If you are tired of watching the reruns and reboots of the Halloween movies, take a look at what that has been coming out from Japan the last decade. Some are considered classics, some are fairly new, they should all help you get that tingly feeling of a scare. Here are five anime horror anthology series to watch this Halloween season.
Who said anime was only for kids? My mom for once. How wrong she is. The west is finally starting to notice anime as a serious medium as a whole, and that includes the horror anime’s as well.
So if you are tired of watching the reruns and reboots of the Halloween movies, take a look at what that has been coming out from Japan the last decade. Some are considered classics, some are fairly new, they should all help you get that tingly feeling of a scare. Here are five anime horror anthology series to watch this Halloween season.
Yamishibai: Japanese Ghost Stories (2013-2019)
A seven season series, this anthology series covered a lot. Every week at 5 p.m. an old man in a yellow mask shows up at a children’s playground and tells them ghost stories based on myths and urban legends of Japanese origin. The man tells the stories on the back of his bicycle using a traditional kamishibai (Paper Drama) method and features a new tale each week.
A series of short horror stories, Yami Shibai begins with a bachelor who, after moving into a new apartment, immediately starts sensing a malevolent glare being pressed into him. A single talisman rests on his ceiling, but he has no way of knowing it is one of the few safeguards that separate him from a bottomless pit of suffering. Each story is more terrifying, more appalling, and more sickening than the last as the Storyteller’s audience find themselves being sucked into the vicious world of his words.
Junji Ito Collection (2018)
A collection of animated horror stories based on the works of Japanese artist Junji Ito. And although his fans rather preferred his manga work, this is a quick way to digest his work like Tomie, an immortal girl. And don’t worry, if this adaptation is not to your liking, his work has been adapted to live action and anime series several times.
In the light of day and in the dead of night, mysterious horrors await in the darkest shadows of every corner. They are unexplainable, inescapable, and undefeatable. Be prepared, or you may become their next victim.
Sit back in terror as traumatizing tales of unparalleled terror unfold. Tales, such as that of a cursed jade carving that opens holes all over its victims’ bodies; deep nightmares that span decades; an attractive spirit at a misty crossroad that grants cursed advice; and a slug that grows inside a girl’s mouth.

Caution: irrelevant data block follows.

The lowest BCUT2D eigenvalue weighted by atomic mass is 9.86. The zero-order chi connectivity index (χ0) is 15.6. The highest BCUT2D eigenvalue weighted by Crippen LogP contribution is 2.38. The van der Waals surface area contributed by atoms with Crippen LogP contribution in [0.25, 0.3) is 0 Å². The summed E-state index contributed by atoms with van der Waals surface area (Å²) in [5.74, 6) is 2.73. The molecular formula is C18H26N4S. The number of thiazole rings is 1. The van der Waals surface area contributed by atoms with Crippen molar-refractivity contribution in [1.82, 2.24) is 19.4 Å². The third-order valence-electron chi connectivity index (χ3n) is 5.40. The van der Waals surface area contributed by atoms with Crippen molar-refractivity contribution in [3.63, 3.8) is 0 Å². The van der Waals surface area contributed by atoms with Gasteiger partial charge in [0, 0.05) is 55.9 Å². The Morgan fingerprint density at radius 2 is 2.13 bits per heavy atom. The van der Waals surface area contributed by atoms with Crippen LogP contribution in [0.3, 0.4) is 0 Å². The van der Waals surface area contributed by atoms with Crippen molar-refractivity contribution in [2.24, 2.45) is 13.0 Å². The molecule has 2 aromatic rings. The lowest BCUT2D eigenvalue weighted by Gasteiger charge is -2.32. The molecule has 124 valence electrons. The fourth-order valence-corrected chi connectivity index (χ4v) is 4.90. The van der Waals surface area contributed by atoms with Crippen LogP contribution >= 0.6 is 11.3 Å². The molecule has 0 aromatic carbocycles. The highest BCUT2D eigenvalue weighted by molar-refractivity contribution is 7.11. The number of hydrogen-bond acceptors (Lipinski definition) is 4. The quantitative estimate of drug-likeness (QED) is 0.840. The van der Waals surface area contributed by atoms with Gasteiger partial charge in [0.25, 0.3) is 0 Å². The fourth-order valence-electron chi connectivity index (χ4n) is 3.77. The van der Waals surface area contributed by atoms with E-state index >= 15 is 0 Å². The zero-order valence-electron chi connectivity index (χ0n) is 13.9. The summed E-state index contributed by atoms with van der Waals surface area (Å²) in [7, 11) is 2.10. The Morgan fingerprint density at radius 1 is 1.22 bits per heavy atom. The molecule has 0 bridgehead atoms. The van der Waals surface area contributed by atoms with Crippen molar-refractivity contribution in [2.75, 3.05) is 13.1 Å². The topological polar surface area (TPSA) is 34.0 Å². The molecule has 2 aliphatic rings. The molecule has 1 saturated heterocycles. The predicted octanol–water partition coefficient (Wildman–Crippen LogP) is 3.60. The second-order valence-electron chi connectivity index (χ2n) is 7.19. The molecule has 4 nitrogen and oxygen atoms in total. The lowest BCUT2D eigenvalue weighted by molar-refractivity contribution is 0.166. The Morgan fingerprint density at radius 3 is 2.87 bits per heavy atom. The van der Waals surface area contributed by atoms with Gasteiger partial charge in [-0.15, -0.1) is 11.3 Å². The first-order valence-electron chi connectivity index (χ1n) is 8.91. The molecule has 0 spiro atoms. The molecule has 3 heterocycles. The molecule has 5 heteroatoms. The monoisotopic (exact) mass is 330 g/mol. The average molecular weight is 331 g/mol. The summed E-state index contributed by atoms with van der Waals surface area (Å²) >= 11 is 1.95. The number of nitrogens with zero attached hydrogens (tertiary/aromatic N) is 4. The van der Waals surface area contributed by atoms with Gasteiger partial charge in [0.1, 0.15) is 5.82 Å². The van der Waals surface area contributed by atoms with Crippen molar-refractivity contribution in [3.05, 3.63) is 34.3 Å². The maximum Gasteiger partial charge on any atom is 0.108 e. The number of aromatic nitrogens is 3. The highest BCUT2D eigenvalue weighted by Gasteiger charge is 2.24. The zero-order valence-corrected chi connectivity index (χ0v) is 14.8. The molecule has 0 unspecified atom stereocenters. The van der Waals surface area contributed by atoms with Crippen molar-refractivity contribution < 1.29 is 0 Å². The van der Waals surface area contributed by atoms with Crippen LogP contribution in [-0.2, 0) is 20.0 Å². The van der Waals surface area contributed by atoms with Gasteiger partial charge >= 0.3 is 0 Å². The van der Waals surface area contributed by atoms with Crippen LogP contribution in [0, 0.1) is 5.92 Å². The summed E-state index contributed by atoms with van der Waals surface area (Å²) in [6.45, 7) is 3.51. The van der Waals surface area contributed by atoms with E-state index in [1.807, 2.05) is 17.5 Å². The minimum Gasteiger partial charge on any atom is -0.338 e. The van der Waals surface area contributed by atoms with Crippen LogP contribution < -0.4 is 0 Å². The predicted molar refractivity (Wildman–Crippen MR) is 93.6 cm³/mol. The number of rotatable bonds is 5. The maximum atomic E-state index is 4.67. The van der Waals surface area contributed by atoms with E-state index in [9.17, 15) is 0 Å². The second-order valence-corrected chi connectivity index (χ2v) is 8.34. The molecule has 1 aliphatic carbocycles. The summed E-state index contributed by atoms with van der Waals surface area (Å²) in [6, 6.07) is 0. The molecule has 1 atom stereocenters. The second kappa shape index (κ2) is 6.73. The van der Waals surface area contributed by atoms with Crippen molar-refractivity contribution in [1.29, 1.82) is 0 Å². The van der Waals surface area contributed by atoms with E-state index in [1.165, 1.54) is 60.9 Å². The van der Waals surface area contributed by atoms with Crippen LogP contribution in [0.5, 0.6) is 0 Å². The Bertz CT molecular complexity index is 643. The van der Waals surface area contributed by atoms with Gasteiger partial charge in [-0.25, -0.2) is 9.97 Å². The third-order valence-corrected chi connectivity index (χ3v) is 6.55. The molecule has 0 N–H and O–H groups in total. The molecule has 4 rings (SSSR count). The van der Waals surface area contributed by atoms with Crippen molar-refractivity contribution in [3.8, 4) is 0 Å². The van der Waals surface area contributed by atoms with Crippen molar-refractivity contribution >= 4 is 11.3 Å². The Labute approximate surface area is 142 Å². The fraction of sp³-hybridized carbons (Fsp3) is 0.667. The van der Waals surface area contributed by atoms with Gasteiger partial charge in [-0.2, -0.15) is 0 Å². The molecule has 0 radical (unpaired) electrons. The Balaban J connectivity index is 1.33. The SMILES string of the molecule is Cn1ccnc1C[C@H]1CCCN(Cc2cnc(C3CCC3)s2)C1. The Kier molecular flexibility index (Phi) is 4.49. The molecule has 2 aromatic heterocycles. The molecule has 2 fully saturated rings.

Hell Girl (2005-2006)
When someone wants revenge, they post about it on a special website at midnight. Then Hell Girl appears to do their bidding. Those with a powerful grudge may only access this mysterious website at midnight, allowing them to enter anyone’s name and have that person be ferried straight to hell.
Ai Enma, the Hell Girl, will not judge whether or not the chosen target deserves punishment; she will merely exact revenge on them for you. Not much is known about this young girl other than that she swiftly carries out her tasks with the help of three straw dolls. There is just one catch, however—as payment for carrying out such a request, the user must condemn themselves to an afterlife in hell.
When They Cry: Higurashi (2006)
Originally a game with several storyline and outcomes, the anime solved it by resetting the timeline again and again, so for this reason, let’s call it an anthology.
Keiichi Maebara has just moved to the quiet little village of Hinamizawa in the summer of 1983, and quickly becomes inseparable friends with schoolmates Rena Ryuuguu, Mion Sonozaki, Satoko Houjou, and Rika Furude. However, darkness lurks underneath the seemingly idyllic life they lead.
As the village prepares for its annual festival, Keiichi learns about the local legends surrounding it. To his horror, he discovers that there have been several murders and disappearances in the village in the recent years, and that they all seem to be connected to the festival and the village’s patron god, Oyashiro. Keiichi tries to ask his new friends about these incidents, but they are suspiciously silent and refuse to give him the answers he needs. As more and more bizarre events occur, he wonders just what else his friends might be keeping from him, and if he can even trust them at all.
Ayakashi: Samurai Horror Tales
A collection of three classic Japanese horror stories: “Yotsuya Kaidan”, the story of a wife betrayed by her husband who seeks vengeance even in death. “Tenshu Monogatari”, the story of forbidden love between a goddess and a human, and “Bakeneko”, the story of a mysterious cat monster with a vendetta against a certain family.
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